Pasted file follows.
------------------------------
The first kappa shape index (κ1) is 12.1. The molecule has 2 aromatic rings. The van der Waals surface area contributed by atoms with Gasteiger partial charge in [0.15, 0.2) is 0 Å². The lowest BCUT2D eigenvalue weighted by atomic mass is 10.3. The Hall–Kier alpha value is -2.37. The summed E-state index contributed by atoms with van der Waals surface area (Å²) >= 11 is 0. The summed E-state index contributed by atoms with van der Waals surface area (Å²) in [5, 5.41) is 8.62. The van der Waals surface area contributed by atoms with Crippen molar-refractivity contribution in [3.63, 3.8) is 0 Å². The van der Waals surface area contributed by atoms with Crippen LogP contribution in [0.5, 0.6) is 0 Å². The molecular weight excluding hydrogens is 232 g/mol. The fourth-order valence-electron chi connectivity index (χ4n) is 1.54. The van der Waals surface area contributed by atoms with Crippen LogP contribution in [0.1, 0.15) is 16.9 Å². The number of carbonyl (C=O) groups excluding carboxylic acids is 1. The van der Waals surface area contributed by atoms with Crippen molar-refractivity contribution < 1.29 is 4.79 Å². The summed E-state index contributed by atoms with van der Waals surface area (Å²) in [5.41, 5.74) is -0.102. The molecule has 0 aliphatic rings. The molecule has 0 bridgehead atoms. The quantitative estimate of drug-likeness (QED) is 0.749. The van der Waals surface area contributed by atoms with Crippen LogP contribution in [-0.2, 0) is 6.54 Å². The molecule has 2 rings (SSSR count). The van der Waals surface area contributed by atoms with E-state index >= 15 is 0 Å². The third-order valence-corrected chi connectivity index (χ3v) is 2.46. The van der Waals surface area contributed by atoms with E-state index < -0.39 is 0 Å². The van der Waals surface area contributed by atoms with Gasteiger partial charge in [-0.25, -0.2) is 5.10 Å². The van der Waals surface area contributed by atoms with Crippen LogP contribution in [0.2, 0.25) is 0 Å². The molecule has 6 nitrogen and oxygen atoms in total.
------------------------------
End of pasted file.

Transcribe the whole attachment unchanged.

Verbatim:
The first kappa shape index (κ1) is 12.1. The molecule has 2 aromatic rings. The van der Waals surface area contributed by atoms with Gasteiger partial charge in [0.15, 0.2) is 0 Å². The lowest BCUT2D eigenvalue weighted by atomic mass is 10.3. The Hall–Kier alpha value is -2.37. The summed E-state index contributed by atoms with van der Waals surface area (Å²) >= 11 is 0. The summed E-state index contributed by atoms with van der Waals surface area (Å²) in [5, 5.41) is 8.62. The van der Waals surface area contributed by atoms with Crippen molar-refractivity contribution in [3.63, 3.8) is 0 Å². The van der Waals surface area contributed by atoms with Crippen LogP contribution in [0.5, 0.6) is 0 Å². The molecular weight excluding hydrogens is 232 g/mol. The fourth-order valence-electron chi connectivity index (χ4n) is 1.54. The van der Waals surface area contributed by atoms with Crippen LogP contribution in [0.1, 0.15) is 16.9 Å². The number of carbonyl (C=O) groups excluding carboxylic acids is 1. The van der Waals surface area contributed by atoms with Crippen molar-refractivity contribution < 1.29 is 4.79 Å². The summed E-state index contributed by atoms with van der Waals surface area (Å²) in [5.41, 5.74) is -0.102. The molecule has 0 aliphatic rings. The molecule has 0 bridgehead atoms. The quantitative estimate of drug-likeness (QED) is 0.749. The van der Waals surface area contributed by atoms with Crippen LogP contribution in [-0.2, 0) is 6.54 Å². The molecule has 2 rings (SSSR count). The van der Waals surface area contributed by atoms with E-state index >= 15 is 0 Å². The third-order valence-corrected chi connectivity index (χ3v) is 2.46. The van der Waals surface area contributed by atoms with E-state index < -0.39 is 0 Å². The van der Waals surface area contributed by atoms with Gasteiger partial charge in [-0.25, -0.2) is 5.10 Å². The van der Waals surface area contributed by atoms with Crippen LogP contribution in [0.2, 0.25) is 0 Å². The molecule has 6 nitrogen and oxygen atoms in total.